Every startup business should have a business plan. Yes, even photography businesses. This isn’t a ‘fly by the seat of your pants’ type of business, even if you’re not a planner. And if you’re a new photographer, you should have this down. Your photography business plan should have the following:
- Executive summary. An executive summary serves as a preview or taste of your business to new clients.
- Company description. What’s the vision for your photography business? Communicate it to your readers, new clients, and potential investors.
- Marketing plan and roadmap. Including market analysis and marketing strategy with a target market, where they are clearly described.
- Photography services you’re going to offer.
- Your financial plan. How are you going to finance all your photography equipment and business marketing materials?
Choose Your Photography Business’ Legal Business Structure
A sole proprietorship is the most common legal business structure for a photography business. A sole proprietorship can be one or more people, like a general partnership. If you want an easy way to handle taxes and filings for your business for you and perhaps a partner, this is the best legal business structure.
A partnership may be an excellent consideration for your photography business if you and another person are running a business together. When you file, you will file self-employment taxes separately, and a specified percentage will split profits. Remember that liability is also split when you’re in a partnership. That way, you get protection if you don’t want to be solely responsible. Your assets may still be vulnerable to lawsuits and such.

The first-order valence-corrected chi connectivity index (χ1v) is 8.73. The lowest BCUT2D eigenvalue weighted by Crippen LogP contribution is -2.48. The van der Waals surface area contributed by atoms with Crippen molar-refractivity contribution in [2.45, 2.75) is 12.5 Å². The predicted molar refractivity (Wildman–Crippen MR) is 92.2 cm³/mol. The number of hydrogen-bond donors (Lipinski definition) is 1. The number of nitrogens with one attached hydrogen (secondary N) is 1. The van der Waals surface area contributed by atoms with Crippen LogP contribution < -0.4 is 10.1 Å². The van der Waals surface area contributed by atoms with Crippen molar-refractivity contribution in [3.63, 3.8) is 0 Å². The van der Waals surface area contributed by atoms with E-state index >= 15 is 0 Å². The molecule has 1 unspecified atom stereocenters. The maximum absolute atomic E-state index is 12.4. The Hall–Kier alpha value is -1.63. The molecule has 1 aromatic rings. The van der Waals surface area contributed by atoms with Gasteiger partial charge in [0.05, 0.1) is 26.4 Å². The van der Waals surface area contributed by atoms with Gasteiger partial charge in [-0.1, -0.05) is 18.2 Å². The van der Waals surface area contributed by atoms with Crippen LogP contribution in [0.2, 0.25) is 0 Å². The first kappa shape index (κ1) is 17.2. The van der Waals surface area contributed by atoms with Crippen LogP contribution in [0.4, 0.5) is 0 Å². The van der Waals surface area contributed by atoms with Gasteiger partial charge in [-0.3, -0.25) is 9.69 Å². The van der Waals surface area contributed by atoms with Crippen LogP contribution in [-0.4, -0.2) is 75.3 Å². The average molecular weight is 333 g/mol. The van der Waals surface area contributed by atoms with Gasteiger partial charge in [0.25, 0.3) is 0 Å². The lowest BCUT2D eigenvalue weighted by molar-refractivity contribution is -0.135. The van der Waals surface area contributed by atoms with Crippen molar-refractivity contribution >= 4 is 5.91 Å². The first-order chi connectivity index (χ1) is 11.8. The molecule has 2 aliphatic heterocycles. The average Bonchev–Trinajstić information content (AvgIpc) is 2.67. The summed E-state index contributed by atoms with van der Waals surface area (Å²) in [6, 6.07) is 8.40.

LLC and Corporation
Corporations can be a little confusing because there are different types. Small business owners like forming corporations because they get protection from personal liability. But most new photographers may find a C-Corporation too much from a structural perspective. With a C-Corp, you may also run into double taxation, required annual reporting, and more complex problems a small business owner would not want to deal with.
S-Corp and LLC corporate business structures are pretty popular for small businesses. Most photography studios like the simplicity of an LLS because it protects personal assets, and it’s easier to streamline bookkeeping. A level of tax and personal liability is also included with these types of corporations.
Many S-Corp businesses benefit from tax savings on self-employment. Residential studio photographers love filing as an S-Corp business structure.
With any of these options, always talk to a certified accountant for legal advice when choosing your legal business structure.
Register Your Business Name
Registering your business name is pretty simple nowadays. You can simply log on to legal websites like LegalZoom to file your business name.
Get Your Federal Tax ID